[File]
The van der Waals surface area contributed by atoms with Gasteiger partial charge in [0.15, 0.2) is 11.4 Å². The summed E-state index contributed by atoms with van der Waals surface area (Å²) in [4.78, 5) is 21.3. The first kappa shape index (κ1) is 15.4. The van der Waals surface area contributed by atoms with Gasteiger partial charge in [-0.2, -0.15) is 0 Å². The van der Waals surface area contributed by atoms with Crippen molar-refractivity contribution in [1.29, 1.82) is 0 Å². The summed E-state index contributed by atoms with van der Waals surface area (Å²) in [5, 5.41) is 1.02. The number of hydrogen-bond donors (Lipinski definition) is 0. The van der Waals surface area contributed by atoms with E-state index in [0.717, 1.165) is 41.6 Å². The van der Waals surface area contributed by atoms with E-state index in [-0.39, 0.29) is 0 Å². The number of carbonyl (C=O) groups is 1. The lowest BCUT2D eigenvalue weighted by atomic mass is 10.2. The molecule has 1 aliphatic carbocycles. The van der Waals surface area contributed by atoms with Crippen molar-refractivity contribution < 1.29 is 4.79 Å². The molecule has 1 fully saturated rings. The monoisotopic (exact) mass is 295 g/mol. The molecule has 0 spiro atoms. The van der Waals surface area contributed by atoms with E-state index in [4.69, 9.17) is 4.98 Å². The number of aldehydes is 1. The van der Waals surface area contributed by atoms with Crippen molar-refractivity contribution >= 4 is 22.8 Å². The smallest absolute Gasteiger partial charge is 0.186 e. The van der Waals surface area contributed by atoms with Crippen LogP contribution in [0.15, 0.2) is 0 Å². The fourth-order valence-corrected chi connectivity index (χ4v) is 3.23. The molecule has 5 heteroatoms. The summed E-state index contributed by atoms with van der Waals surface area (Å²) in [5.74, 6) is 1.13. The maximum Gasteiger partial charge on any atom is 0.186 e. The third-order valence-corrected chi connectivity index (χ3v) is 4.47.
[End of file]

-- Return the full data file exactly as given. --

The van der Waals surface area contributed by atoms with Gasteiger partial charge in [0.15, 0.2) is 11.4 Å². The summed E-state index contributed by atoms with van der Waals surface area (Å²) in [4.78, 5) is 21.3. The first kappa shape index (κ1) is 15.4. The van der Waals surface area contributed by atoms with Gasteiger partial charge in [-0.2, -0.15) is 0 Å². The van der Waals surface area contributed by atoms with Crippen molar-refractivity contribution in [1.29, 1.82) is 0 Å². The summed E-state index contributed by atoms with van der Waals surface area (Å²) in [5, 5.41) is 1.02. The number of hydrogen-bond donors (Lipinski definition) is 0. The van der Waals surface area contributed by atoms with E-state index in [0.717, 1.165) is 41.6 Å². The van der Waals surface area contributed by atoms with E-state index in [-0.39, 0.29) is 0 Å². The number of carbonyl (C=O) groups is 1. The lowest BCUT2D eigenvalue weighted by atomic mass is 10.2. The molecule has 1 aliphatic carbocycles. The van der Waals surface area contributed by atoms with Crippen molar-refractivity contribution < 1.29 is 4.79 Å². The molecule has 1 fully saturated rings. The monoisotopic (exact) mass is 295 g/mol. The molecule has 0 spiro atoms. The van der Waals surface area contributed by atoms with E-state index in [4.69, 9.17) is 4.98 Å². The number of aldehydes is 1. The van der Waals surface area contributed by atoms with Crippen molar-refractivity contribution >= 4 is 22.8 Å². The smallest absolute Gasteiger partial charge is 0.186 e. The van der Waals surface area contributed by atoms with Crippen LogP contribution in [0.15, 0.2) is 0 Å². The fourth-order valence-corrected chi connectivity index (χ4v) is 3.23. The molecule has 5 heteroatoms. The summed E-state index contributed by atoms with van der Waals surface area (Å²) in [5.74, 6) is 1.13. The maximum Gasteiger partial charge on any atom is 0.186 e. The third-order valence-corrected chi connectivity index (χ3v) is 4.47.